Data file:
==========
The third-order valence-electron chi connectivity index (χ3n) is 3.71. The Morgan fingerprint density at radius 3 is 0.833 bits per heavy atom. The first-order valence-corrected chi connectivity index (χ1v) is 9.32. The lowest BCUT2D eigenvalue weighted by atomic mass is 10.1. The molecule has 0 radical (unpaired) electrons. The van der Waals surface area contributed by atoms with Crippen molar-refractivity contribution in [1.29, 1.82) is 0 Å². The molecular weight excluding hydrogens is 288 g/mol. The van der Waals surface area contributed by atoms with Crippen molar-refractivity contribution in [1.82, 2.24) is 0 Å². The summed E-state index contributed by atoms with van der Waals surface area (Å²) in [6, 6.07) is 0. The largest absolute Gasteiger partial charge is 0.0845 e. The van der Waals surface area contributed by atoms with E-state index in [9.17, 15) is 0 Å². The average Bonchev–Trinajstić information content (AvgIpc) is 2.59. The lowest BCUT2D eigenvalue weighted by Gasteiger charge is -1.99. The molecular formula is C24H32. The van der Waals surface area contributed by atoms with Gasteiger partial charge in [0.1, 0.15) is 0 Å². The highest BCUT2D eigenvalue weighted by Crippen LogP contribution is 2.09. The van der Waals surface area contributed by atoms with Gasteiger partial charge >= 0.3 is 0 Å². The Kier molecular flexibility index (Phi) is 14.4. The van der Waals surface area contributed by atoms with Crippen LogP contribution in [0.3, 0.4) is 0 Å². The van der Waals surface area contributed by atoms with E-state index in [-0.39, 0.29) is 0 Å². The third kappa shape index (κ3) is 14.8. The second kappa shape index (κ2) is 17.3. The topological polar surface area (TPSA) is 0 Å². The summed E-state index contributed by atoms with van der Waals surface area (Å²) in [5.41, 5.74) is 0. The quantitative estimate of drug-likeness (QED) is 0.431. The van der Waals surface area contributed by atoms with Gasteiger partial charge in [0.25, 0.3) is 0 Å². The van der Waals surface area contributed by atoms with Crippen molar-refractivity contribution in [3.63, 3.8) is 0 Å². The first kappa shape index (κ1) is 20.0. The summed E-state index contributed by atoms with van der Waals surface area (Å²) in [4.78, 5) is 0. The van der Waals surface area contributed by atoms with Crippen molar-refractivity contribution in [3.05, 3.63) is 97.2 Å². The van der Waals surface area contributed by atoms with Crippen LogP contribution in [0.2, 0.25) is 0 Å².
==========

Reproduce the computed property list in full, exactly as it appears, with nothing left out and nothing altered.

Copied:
The third-order valence-electron chi connectivity index (χ3n) is 3.71. The Morgan fingerprint density at radius 3 is 0.833 bits per heavy atom. The first-order valence-corrected chi connectivity index (χ1v) is 9.32. The lowest BCUT2D eigenvalue weighted by atomic mass is 10.1. The molecule has 0 radical (unpaired) electrons. The van der Waals surface area contributed by atoms with Crippen molar-refractivity contribution in [1.29, 1.82) is 0 Å². The molecular weight excluding hydrogens is 288 g/mol. The van der Waals surface area contributed by atoms with Crippen molar-refractivity contribution in [1.82, 2.24) is 0 Å². The summed E-state index contributed by atoms with van der Waals surface area (Å²) in [6, 6.07) is 0. The largest absolute Gasteiger partial charge is 0.0845 e. The van der Waals surface area contributed by atoms with E-state index in [9.17, 15) is 0 Å². The average Bonchev–Trinajstić information content (AvgIpc) is 2.59. The lowest BCUT2D eigenvalue weighted by Gasteiger charge is -1.99. The molecular formula is C24H32. The van der Waals surface area contributed by atoms with Gasteiger partial charge in [0.1, 0.15) is 0 Å². The highest BCUT2D eigenvalue weighted by Crippen LogP contribution is 2.09. The van der Waals surface area contributed by atoms with Gasteiger partial charge >= 0.3 is 0 Å². The Kier molecular flexibility index (Phi) is 14.4. The van der Waals surface area contributed by atoms with Crippen LogP contribution in [0.3, 0.4) is 0 Å². The van der Waals surface area contributed by atoms with E-state index in [-0.39, 0.29) is 0 Å². The third kappa shape index (κ3) is 14.8. The second kappa shape index (κ2) is 17.3. The topological polar surface area (TPSA) is 0 Å². The summed E-state index contributed by atoms with van der Waals surface area (Å²) in [5.41, 5.74) is 0. The quantitative estimate of drug-likeness (QED) is 0.431. The van der Waals surface area contributed by atoms with Gasteiger partial charge in [0.25, 0.3) is 0 Å². The van der Waals surface area contributed by atoms with Crippen molar-refractivity contribution in [3.63, 3.8) is 0 Å². The first kappa shape index (κ1) is 20.0. The summed E-state index contributed by atoms with van der Waals surface area (Å²) in [4.78, 5) is 0. The van der Waals surface area contributed by atoms with Crippen molar-refractivity contribution in [3.05, 3.63) is 97.2 Å². The van der Waals surface area contributed by atoms with Crippen LogP contribution in [0.2, 0.25) is 0 Å².